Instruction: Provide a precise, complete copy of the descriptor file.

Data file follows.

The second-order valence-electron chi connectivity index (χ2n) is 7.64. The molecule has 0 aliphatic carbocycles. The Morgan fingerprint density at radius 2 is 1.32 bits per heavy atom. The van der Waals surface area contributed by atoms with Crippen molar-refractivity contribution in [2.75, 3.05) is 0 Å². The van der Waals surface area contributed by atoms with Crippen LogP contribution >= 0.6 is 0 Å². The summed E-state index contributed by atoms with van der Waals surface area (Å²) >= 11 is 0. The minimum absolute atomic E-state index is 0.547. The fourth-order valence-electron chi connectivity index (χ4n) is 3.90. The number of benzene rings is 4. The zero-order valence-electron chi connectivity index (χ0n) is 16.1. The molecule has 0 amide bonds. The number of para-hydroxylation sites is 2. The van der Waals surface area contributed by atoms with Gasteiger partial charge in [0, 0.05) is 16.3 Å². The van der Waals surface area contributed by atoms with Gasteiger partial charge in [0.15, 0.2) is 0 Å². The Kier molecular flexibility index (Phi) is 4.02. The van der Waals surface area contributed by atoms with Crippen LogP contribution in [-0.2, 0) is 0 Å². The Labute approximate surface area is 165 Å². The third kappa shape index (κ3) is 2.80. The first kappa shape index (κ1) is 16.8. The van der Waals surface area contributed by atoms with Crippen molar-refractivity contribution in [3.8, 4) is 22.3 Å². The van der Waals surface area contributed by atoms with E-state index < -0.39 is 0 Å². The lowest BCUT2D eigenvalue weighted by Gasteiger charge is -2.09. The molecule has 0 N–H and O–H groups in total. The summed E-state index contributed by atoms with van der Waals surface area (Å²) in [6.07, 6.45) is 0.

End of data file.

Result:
The second-order valence-electron chi connectivity index (χ2n) is 7.64. The molecule has 0 aliphatic carbocycles. The Morgan fingerprint density at radius 2 is 1.32 bits per heavy atom. The van der Waals surface area contributed by atoms with Crippen molar-refractivity contribution in [2.75, 3.05) is 0 Å². The van der Waals surface area contributed by atoms with Crippen LogP contribution >= 0.6 is 0 Å². The summed E-state index contributed by atoms with van der Waals surface area (Å²) >= 11 is 0. The minimum absolute atomic E-state index is 0.547. The fourth-order valence-electron chi connectivity index (χ4n) is 3.90. The number of benzene rings is 4. The zero-order valence-electron chi connectivity index (χ0n) is 16.1. The molecule has 0 amide bonds. The number of para-hydroxylation sites is 2. The van der Waals surface area contributed by atoms with Gasteiger partial charge in [0, 0.05) is 16.3 Å². The van der Waals surface area contributed by atoms with Gasteiger partial charge in [0.15, 0.2) is 0 Å². The Kier molecular flexibility index (Phi) is 4.02. The van der Waals surface area contributed by atoms with Crippen LogP contribution in [-0.2, 0) is 0 Å². The Labute approximate surface area is 165 Å². The third kappa shape index (κ3) is 2.80. The first kappa shape index (κ1) is 16.8. The van der Waals surface area contributed by atoms with Crippen molar-refractivity contribution in [3.8, 4) is 22.3 Å². The van der Waals surface area contributed by atoms with E-state index < -0.39 is 0 Å². The lowest BCUT2D eigenvalue weighted by Gasteiger charge is -2.09. The molecule has 0 N–H and O–H groups in total. The summed E-state index contributed by atoms with van der Waals surface area (Å²) in [6.07, 6.45) is 0.